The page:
Change is a Challenge
It is then vital to accept that change is uncomfortable. Whether it is changing where we live or work, changing our friends or partner or giving up smoking. Our brains set down neuronal pathways and laying down new ones, by deliberately over-riding old ones, is tough and takes time. The good news is that new behaviours do eventually become ‘normal’ and second nature and old ones can be consigned to the past. It can be immensely helpful when taking the decision to change, to mark this with a ‘new start’. Beginning with a supportive detox for example, which supports your liver, kidneys, and colon, can be a helpful punctuation point, a way of mentally drawing a line and marking a new start.
Pregnancy, menopause, stress, life-changing events like divorce and losing friends and partners as well as our metabolism naturally slowing down as we move through the decades are just some of the significant blocks in the road we face when it comes to controlling our body weight over our lifespan. It is true, they can all make it easier to gain weight and harder to lose it or simply maintain it, but they are not your destiny. They are bumps along the way, which can be addressed and overcome. Some herbal ingredients such as extracts of Garcinia camboia and triphala may provide a helping hand in improving fat burning for example and provide a little support in overcoming a slowing metabolism, while extracts of St John’s Wort can help to improve low mood.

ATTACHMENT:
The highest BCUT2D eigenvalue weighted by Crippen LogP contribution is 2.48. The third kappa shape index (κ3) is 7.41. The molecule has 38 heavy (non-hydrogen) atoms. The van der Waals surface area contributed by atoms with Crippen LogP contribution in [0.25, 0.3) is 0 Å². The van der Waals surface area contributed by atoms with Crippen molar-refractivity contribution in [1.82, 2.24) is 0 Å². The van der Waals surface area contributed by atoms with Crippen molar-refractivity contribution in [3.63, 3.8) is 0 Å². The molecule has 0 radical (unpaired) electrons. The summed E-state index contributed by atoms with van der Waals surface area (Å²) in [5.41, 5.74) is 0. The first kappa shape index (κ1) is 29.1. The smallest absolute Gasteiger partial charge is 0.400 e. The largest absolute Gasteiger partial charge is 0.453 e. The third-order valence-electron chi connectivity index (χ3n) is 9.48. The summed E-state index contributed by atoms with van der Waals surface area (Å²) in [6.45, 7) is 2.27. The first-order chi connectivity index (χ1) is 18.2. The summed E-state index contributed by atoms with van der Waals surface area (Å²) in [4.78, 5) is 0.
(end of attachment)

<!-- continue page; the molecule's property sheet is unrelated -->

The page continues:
When it comes to which diet works best, which leads to most weight loss and how can we best stick with it, this is a matter of personal choice. Some people swear by meal replacement plans, others with intermittent fasting. Some prefer the encouragement found in slimming with others, others prefer to do it alone.
What is clear is that we are all human and for most of us, the drive to eat is primal and stems from a sensation of hunger. Cutting edge nutritional research is allowing us great insight into what drives hunger and crucially when it comes to a desire to lose weight, how to tame it. If we can keep hunger under control, while consuming less energy, we stand a greatly increased chance of our bodies being in long term energy deficit and the fat stored in our fat cells, being burnt. When this is kept up over weeks and months, our body weight will begin to fall.
There are several key things to consider when it comes to hunger and how most effectively to dampen it.